The COVID-19 pandemic has brought many changes to our personal and professional lives. Among these, for students who started graduate school in the Fall 2019 semester, the pandemic has created a (somewhat unique) experience of an entire year of acclimating to graduate student life followed by a year of separation from mentors, cohorts, and departments. Going into my third year of graduate school, I can now confidently say that I have learned a number of valuable lessons that apply to the graduate school experience both pre- and mid-pandemic—though these lessons were particularly emphasized during the height of COVID-19.  Here I share three of them:

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Polyvictimization and Suicide Risk among Lesbian, Gay, and Bisexual Teens

Lesbian, gay, bisexual, transgender and queer/questioning (LGBTQ) teens continue to face bullying, discrimination, and violence in their schools and communities, in large part due to the continued stigma against sexual and gender minority identities. LGBTQ teens also continue to attempt suicide at rates far greater than heterosexual teens. Here, we summarize key findings and implications of our recent study on the relationship between victimization and suicide risk among LGB teens.

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The Risks of Sharenting for Adolescents

Refresh your social media apps, scroll your timeline, and the chances are high that you’ll encounter sharenting. In other words, you’ll find pictures posted by your friends, family, and acquaintances of their children. Not only are these parents expressing pride in their children, but they are also archiving treasured memories and creating opportunities for receiving affirmation and support about the joys and hardships of parenting. For many millennial parents, social media documentation has been the norm since their own adolescence. In this sense, the rise of “sharenting” – the sharing of parenting experiences -- is of no surprise. However, a poll conducted by the Mott Children’s Hospital (2015) found that 75% of parents report knowing another parent who shares too much about a child on social media [1]. But what exactly is sharing too much? And should we be concerned about how these sharenting practices influence adolescents?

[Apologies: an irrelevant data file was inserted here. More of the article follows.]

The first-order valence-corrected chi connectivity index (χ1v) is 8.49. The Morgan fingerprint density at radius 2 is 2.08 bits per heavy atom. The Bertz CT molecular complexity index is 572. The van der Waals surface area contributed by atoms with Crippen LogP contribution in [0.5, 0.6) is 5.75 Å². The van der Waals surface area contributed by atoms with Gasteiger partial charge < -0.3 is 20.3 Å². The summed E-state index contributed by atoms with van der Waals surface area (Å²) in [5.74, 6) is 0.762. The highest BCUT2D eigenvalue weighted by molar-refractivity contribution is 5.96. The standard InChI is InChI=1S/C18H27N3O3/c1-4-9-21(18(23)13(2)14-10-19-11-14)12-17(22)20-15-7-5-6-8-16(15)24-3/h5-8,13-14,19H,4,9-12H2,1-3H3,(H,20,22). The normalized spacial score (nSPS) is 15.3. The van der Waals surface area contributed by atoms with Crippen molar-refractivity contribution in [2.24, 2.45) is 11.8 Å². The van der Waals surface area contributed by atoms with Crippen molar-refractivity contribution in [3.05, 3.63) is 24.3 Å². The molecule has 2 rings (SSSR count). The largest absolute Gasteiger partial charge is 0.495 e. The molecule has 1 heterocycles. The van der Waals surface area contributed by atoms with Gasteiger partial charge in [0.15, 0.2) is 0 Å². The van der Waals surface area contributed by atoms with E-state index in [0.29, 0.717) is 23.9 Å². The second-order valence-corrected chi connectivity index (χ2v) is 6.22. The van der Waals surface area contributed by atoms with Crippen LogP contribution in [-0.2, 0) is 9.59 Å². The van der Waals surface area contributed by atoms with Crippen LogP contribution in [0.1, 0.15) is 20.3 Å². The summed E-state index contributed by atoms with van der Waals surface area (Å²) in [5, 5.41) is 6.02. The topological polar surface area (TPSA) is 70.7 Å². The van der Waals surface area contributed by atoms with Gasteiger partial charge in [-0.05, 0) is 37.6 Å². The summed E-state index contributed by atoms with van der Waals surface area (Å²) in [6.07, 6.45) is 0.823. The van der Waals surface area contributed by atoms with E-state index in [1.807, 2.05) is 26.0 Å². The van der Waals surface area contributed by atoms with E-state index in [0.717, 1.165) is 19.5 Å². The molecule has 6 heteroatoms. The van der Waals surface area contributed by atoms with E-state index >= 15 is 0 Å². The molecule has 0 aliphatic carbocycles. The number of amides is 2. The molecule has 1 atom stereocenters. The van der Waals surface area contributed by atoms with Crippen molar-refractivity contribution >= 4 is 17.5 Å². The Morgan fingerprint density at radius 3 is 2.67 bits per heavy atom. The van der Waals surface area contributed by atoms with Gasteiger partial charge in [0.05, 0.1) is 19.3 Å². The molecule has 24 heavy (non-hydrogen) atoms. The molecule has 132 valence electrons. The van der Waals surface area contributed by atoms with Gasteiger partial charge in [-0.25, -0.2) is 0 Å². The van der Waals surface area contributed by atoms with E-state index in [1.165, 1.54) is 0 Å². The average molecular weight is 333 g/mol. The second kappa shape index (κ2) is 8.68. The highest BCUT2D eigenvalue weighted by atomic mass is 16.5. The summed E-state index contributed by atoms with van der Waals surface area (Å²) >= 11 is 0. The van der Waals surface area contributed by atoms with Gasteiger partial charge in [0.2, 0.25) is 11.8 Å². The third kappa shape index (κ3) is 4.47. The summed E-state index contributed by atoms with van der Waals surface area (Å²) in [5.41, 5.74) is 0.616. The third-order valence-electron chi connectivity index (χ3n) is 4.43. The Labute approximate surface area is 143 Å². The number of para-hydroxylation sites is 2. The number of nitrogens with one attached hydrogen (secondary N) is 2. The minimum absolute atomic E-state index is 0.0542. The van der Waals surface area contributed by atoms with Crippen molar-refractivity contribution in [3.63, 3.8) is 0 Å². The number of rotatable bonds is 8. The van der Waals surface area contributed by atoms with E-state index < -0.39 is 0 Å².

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Understanding Life Expectancy and Its Role in Why Youth in Disordered Neighborhoods Engage in Risk-Taking

Some adolescents severely underestimate how old they will live to be. The average life expectancy in the United
States is around 78 years old according to the World Bank, and 76 years for males specifically. However, some boys expect an early death. One large national study of adolescents found that 14% of youths did not expect to live past 35 years old. While it may not be immediately obvious why it is problematic that some adolescents do not expect to live very long, youth who expect to die earlier are more likely to engage in behavior that might promote that very outcome.  For example, they are more likely to attempt or plan suicide, drop out of school, and experience emotional distress. 

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A Systematic Literature Review of Resiliency Factors to Prevent Youth Suicide: A conversation with Dr. Sana Shahram

As we enter year 2 of the COVID-19 pandemic, many people are expressing concern about how this experience has affected our collective mental health. In particular, most of us are curious as to how we can bolster resilience among adolescents and young people in our lives.

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Understanding Puberty and Its Measurement: An interview with Dr. Jane Mendle

It is impossible to disentangle adolescence from puberty. Nonetheless, adolescence researchers are still just starting to understand how best to assess and make sense of puberty.

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LGBTQ+ is not enough

It’s a fact -- our nation is becoming more queer with each new generation. Recent studies show that millennials and Gen Z are more likely to identify as LGBTQ than any generation prior. We know that LGBTQ millennials are even closing the gap with non-LGBTQ people when it comes to parenthood.

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Social Justice, Research, and Adolescence: An interview with Dr. Stephen Russell

It’s another #MustReadMonday, and we are so excited to highlight a fantastic paper by our very own former SRA president, Stephen Russell.